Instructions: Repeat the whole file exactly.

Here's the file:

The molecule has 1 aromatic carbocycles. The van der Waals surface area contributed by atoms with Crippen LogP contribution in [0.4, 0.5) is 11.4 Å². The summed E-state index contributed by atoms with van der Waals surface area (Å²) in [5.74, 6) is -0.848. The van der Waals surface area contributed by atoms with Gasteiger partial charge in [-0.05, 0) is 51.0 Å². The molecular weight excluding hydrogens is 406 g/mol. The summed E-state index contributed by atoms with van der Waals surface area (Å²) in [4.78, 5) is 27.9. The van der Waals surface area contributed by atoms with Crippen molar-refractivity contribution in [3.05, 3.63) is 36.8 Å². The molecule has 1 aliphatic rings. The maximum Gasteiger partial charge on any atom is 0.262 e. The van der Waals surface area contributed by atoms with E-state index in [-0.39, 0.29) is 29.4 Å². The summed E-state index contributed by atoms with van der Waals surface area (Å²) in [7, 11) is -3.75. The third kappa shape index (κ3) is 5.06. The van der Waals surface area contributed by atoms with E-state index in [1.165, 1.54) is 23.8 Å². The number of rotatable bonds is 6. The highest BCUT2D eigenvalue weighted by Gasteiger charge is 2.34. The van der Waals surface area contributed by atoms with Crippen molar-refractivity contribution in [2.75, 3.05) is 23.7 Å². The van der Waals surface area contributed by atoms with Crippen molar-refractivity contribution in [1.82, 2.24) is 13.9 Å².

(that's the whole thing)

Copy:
The molecule has 1 aromatic carbocycles. The van der Waals surface area contributed by atoms with Crippen LogP contribution in [0.4, 0.5) is 11.4 Å². The summed E-state index contributed by atoms with van der Waals surface area (Å²) in [5.74, 6) is -0.848. The van der Waals surface area contributed by atoms with Gasteiger partial charge in [-0.05, 0) is 51.0 Å². The molecular weight excluding hydrogens is 406 g/mol. The summed E-state index contributed by atoms with van der Waals surface area (Å²) in [4.78, 5) is 27.9. The van der Waals surface area contributed by atoms with Crippen molar-refractivity contribution in [3.05, 3.63) is 36.8 Å². The molecule has 1 aliphatic rings. The maximum Gasteiger partial charge on any atom is 0.262 e. The van der Waals surface area contributed by atoms with E-state index in [-0.39, 0.29) is 29.4 Å². The summed E-state index contributed by atoms with van der Waals surface area (Å²) in [7, 11) is -3.75. The third kappa shape index (κ3) is 5.06. The van der Waals surface area contributed by atoms with E-state index in [1.165, 1.54) is 23.8 Å². The number of rotatable bonds is 6. The highest BCUT2D eigenvalue weighted by Gasteiger charge is 2.34. The van der Waals surface area contributed by atoms with Crippen molar-refractivity contribution in [2.75, 3.05) is 23.7 Å². The van der Waals surface area contributed by atoms with Crippen molar-refractivity contribution in [1.82, 2.24) is 13.9 Å².